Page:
SpaceX will fly two private citizens around the far side of the moon, a region that hasn’t been seen by human eyes since 1972.
SpaceX announced it will send two citizen passengers around Earth’s satellite and back in a trip that should last about five days in late 2018.
The passengers who are to fly to the moon have not been named, nor has their nationalities been identified, but they have already made a “significant deposit,” so they must have considerable wealth.
If everything goes to plan for the scheduled November 2018 launch, it would coincide with the 50th anniversary of the Apollo 8 mission that first launched humans around the lunar body in 1968.
However, the mission date may be pushed back to early 2019 if NASA decides to take the first mission as government agency would have “priority” over the civilian passengers.
Lift-off will be from Kennedy Space Center’s historic Pad 39A near Cape Canaveral – the same launch pad used by the Apollo program for its lunar missions.
SpaceX has been working with NASA to resupply the International Space Station since 2012, and the two organizations have been working together in the quest for space exploration.
“We will work closely with SpaceX to ensure it safely meets the contractual obligations to return the launch of astronauts to U.S. soil and continue to successfully deliver supplies to the International Space Station,” wrote NASA communications officer Tabitha Thompson with media relations specialist Kathryn Hambleton.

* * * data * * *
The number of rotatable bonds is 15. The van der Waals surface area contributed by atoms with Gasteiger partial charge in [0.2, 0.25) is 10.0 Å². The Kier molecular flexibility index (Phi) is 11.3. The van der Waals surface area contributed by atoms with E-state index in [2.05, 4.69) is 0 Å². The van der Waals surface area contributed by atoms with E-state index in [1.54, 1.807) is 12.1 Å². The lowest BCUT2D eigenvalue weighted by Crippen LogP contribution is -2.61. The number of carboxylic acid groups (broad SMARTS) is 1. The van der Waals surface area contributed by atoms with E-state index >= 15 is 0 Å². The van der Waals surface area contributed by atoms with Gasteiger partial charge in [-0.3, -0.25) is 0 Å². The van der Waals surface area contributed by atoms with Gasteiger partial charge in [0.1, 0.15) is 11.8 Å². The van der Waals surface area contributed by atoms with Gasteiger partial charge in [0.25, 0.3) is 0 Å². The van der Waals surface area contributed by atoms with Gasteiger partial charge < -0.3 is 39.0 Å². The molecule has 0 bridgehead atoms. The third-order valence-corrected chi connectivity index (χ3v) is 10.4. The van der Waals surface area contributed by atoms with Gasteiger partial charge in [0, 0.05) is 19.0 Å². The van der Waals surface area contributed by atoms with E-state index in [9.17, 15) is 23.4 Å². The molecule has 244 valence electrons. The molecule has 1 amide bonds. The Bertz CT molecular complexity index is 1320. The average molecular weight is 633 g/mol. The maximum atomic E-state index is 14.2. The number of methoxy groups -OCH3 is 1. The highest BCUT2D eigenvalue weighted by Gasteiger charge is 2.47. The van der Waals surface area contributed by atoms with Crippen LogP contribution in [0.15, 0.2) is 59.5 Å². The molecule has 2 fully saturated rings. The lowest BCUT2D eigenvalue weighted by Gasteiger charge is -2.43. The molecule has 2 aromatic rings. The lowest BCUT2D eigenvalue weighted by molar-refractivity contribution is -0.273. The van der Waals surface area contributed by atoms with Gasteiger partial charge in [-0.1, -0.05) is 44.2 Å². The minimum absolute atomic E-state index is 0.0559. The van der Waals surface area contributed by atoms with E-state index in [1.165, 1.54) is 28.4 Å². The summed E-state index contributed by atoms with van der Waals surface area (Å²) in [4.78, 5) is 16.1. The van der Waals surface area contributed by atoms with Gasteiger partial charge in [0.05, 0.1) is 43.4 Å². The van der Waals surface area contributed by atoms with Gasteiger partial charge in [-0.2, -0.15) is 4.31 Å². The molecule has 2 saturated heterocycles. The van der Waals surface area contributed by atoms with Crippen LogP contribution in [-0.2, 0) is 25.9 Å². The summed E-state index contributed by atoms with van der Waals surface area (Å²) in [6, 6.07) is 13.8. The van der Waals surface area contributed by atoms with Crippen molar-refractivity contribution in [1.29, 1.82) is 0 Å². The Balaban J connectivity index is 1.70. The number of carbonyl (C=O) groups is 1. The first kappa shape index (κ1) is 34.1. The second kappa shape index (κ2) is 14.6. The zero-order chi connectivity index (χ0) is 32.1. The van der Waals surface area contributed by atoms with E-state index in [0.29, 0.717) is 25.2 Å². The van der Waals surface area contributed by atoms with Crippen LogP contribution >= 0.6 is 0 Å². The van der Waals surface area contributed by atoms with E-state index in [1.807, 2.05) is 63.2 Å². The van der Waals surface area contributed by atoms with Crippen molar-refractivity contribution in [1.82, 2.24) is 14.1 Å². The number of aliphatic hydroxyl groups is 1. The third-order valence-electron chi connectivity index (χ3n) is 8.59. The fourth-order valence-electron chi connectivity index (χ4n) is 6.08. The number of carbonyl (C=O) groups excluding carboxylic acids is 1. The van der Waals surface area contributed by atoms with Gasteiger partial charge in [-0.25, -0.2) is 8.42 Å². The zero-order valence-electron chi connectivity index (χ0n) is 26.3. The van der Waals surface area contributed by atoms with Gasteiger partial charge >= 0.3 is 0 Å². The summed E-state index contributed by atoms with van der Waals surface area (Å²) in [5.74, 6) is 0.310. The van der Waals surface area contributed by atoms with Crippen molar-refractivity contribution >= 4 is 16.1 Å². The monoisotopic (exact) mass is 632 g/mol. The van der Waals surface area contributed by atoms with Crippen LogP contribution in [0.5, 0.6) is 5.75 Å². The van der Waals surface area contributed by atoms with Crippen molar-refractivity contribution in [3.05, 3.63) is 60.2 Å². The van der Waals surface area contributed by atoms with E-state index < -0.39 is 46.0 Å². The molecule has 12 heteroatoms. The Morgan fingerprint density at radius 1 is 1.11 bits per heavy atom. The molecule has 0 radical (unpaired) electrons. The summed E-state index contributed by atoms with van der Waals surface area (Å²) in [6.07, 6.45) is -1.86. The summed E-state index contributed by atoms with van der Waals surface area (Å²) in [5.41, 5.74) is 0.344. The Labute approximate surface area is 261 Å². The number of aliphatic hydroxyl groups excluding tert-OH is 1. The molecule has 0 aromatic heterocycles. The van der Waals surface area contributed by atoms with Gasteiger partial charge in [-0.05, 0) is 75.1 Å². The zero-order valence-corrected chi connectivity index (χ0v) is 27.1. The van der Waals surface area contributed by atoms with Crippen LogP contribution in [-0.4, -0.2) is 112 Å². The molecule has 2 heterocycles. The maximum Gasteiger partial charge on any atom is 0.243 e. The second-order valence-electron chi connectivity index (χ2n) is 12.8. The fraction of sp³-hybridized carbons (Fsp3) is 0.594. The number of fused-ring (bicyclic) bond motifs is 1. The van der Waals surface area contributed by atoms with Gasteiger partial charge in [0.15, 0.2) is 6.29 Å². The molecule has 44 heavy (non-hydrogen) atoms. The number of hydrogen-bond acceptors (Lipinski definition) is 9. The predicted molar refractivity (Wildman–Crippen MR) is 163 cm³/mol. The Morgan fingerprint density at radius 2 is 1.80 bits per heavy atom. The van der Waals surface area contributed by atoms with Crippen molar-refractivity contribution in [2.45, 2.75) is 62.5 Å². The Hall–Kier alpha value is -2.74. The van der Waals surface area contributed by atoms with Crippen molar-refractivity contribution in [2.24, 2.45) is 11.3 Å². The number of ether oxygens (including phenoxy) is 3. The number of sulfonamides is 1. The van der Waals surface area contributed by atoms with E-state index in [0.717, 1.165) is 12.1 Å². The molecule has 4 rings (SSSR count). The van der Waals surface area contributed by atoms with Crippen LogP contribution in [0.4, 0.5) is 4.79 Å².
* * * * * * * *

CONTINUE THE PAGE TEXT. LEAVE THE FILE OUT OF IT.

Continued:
SpaceX Founder Elon Musk has repeatedly stated his ultimate goal of colonizing Mars, and the moon mission is one such way in which he can not only stretch the Dragon rocket’s wings, but to also fund further space explorations.
He has already requested permission from the FCC to launch some 4,425 satellites that would beam Internet from space back to earth, and this would be another way of funding further expeditions.
Read More: SpaceX Internet satellites are a direct threat to price-hiking ISPs
I’ll see you on the dark side of the moon
Because the moon is tidally locked (meaning the same side always faces Earth), it was not until 1959 that the farside was first imaged by the Soviet Luna 3 spacecraft, according to NASA.
Taking into account the total number of manned missions that have circumnavigated the moon (that we know about), there have been an estimated 24 to 27 people who have actually seen the far side of the lunar surface with their own eyes.
Since the SpaceX mission will be to fly around our nearest celestial orb, it will be the first time humans will have set eyes upon the far side since the Apollo 17 mission in December of 1972. No earthling has been reported to have ever set foot upon the far side of the moon.
Designed from the beginning to carry humans, the Dragon spacecraft already has a long flight heritage. These missions will build upon that heritage, extending it to deep space mission operations, an important milestone as we work towards our ultimate goal of transporting humans to Mars, according to the SpaceX release.